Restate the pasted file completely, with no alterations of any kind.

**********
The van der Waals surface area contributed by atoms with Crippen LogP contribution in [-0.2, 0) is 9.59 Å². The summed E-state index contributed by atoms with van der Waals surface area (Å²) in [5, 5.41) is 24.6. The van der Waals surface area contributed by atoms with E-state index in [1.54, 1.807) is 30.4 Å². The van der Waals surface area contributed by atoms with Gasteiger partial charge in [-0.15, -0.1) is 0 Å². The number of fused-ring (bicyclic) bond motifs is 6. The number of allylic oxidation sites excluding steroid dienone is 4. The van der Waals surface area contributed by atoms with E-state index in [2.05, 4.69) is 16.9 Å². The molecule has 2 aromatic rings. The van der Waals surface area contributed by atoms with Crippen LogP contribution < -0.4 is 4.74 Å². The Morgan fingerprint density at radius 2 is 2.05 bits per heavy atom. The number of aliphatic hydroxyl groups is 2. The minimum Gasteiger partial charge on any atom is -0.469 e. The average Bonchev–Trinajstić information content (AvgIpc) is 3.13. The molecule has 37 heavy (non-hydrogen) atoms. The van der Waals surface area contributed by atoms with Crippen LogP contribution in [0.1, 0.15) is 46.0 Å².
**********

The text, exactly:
The van der Waals surface area contributed by atoms with Crippen LogP contribution in [-0.2, 0) is 9.59 Å². The summed E-state index contributed by atoms with van der Waals surface area (Å²) in [5, 5.41) is 24.6. The van der Waals surface area contributed by atoms with E-state index in [1.54, 1.807) is 30.4 Å². The van der Waals surface area contributed by atoms with Gasteiger partial charge in [-0.15, -0.1) is 0 Å². The number of fused-ring (bicyclic) bond motifs is 6. The number of allylic oxidation sites excluding steroid dienone is 4. The van der Waals surface area contributed by atoms with E-state index in [2.05, 4.69) is 16.9 Å². The molecule has 2 aromatic rings. The van der Waals surface area contributed by atoms with Crippen LogP contribution < -0.4 is 4.74 Å². The Morgan fingerprint density at radius 2 is 2.05 bits per heavy atom. The number of aliphatic hydroxyl groups is 2. The minimum Gasteiger partial charge on any atom is -0.469 e. The average Bonchev–Trinajstić information content (AvgIpc) is 3.13. The molecule has 37 heavy (non-hydrogen) atoms. The van der Waals surface area contributed by atoms with Crippen LogP contribution in [0.1, 0.15) is 46.0 Å².